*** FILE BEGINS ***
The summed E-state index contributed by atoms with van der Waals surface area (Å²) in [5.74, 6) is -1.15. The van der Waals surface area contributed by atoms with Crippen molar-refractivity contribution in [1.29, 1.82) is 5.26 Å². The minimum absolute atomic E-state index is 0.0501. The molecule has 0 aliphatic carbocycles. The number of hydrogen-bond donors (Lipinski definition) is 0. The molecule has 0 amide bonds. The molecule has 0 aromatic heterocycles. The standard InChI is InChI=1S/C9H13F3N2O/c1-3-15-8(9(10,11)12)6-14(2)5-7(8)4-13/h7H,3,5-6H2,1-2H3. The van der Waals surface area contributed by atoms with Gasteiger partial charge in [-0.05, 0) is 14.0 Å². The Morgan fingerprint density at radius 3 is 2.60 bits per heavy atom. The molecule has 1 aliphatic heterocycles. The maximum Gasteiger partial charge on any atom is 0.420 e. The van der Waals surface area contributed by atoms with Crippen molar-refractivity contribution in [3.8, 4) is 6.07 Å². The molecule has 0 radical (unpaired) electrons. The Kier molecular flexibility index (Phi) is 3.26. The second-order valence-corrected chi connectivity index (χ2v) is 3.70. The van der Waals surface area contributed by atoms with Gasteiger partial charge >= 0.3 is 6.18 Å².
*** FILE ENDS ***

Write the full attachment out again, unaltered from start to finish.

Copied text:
The summed E-state index contributed by atoms with van der Waals surface area (Å²) in [5.74, 6) is -1.15. The van der Waals surface area contributed by atoms with Crippen molar-refractivity contribution in [1.29, 1.82) is 5.26 Å². The minimum absolute atomic E-state index is 0.0501. The molecule has 0 aliphatic carbocycles. The number of hydrogen-bond donors (Lipinski definition) is 0. The molecule has 0 amide bonds. The molecule has 0 aromatic heterocycles. The standard InChI is InChI=1S/C9H13F3N2O/c1-3-15-8(9(10,11)12)6-14(2)5-7(8)4-13/h7H,3,5-6H2,1-2H3. The van der Waals surface area contributed by atoms with Gasteiger partial charge in [-0.05, 0) is 14.0 Å². The Morgan fingerprint density at radius 3 is 2.60 bits per heavy atom. The molecule has 1 aliphatic heterocycles. The maximum Gasteiger partial charge on any atom is 0.420 e. The van der Waals surface area contributed by atoms with Crippen molar-refractivity contribution in [3.8, 4) is 6.07 Å². The molecule has 0 radical (unpaired) electrons. The Kier molecular flexibility index (Phi) is 3.26. The second-order valence-corrected chi connectivity index (χ2v) is 3.70. The van der Waals surface area contributed by atoms with Gasteiger partial charge >= 0.3 is 6.18 Å².